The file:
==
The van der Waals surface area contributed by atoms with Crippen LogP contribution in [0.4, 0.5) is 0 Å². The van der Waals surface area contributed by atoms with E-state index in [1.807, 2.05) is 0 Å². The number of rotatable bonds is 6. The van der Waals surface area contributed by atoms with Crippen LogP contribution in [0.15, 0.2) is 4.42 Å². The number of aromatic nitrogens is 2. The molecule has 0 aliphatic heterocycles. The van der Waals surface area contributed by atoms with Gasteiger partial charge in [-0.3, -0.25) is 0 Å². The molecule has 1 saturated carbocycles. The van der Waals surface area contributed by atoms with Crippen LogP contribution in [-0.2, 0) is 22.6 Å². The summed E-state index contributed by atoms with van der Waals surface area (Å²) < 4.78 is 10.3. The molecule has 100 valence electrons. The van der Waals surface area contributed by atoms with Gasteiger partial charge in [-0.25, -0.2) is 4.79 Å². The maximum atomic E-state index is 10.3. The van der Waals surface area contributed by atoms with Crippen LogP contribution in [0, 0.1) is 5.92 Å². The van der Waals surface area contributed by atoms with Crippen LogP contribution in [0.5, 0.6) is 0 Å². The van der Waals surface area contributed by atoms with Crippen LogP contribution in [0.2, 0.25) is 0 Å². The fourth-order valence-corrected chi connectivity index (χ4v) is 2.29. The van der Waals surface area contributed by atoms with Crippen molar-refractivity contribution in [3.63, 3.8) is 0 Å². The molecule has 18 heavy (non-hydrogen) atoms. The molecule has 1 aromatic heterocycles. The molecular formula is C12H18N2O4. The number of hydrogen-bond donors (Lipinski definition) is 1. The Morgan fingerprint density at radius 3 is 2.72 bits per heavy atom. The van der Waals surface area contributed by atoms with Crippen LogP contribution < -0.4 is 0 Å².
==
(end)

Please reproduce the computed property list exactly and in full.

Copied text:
The van der Waals surface area contributed by atoms with Crippen LogP contribution in [0.4, 0.5) is 0 Å². The van der Waals surface area contributed by atoms with E-state index in [1.807, 2.05) is 0 Å². The number of rotatable bonds is 6. The van der Waals surface area contributed by atoms with Crippen LogP contribution in [0.15, 0.2) is 4.42 Å². The number of aromatic nitrogens is 2. The molecule has 0 aliphatic heterocycles. The van der Waals surface area contributed by atoms with Gasteiger partial charge in [-0.3, -0.25) is 0 Å². The molecule has 1 saturated carbocycles. The van der Waals surface area contributed by atoms with Crippen LogP contribution in [-0.2, 0) is 22.6 Å². The summed E-state index contributed by atoms with van der Waals surface area (Å²) < 4.78 is 10.3. The molecule has 100 valence electrons. The van der Waals surface area contributed by atoms with Gasteiger partial charge in [-0.25, -0.2) is 4.79 Å². The maximum atomic E-state index is 10.3. The van der Waals surface area contributed by atoms with Crippen LogP contribution in [0, 0.1) is 5.92 Å². The van der Waals surface area contributed by atoms with Crippen LogP contribution in [0.5, 0.6) is 0 Å². The van der Waals surface area contributed by atoms with Crippen LogP contribution in [0.2, 0.25) is 0 Å². The fourth-order valence-corrected chi connectivity index (χ4v) is 2.29. The van der Waals surface area contributed by atoms with Crippen molar-refractivity contribution in [3.63, 3.8) is 0 Å². The molecule has 18 heavy (non-hydrogen) atoms. The molecule has 1 aromatic heterocycles. The molecular formula is C12H18N2O4. The number of hydrogen-bond donors (Lipinski definition) is 1. The Morgan fingerprint density at radius 3 is 2.72 bits per heavy atom. The van der Waals surface area contributed by atoms with Crippen LogP contribution < -0.4 is 0 Å².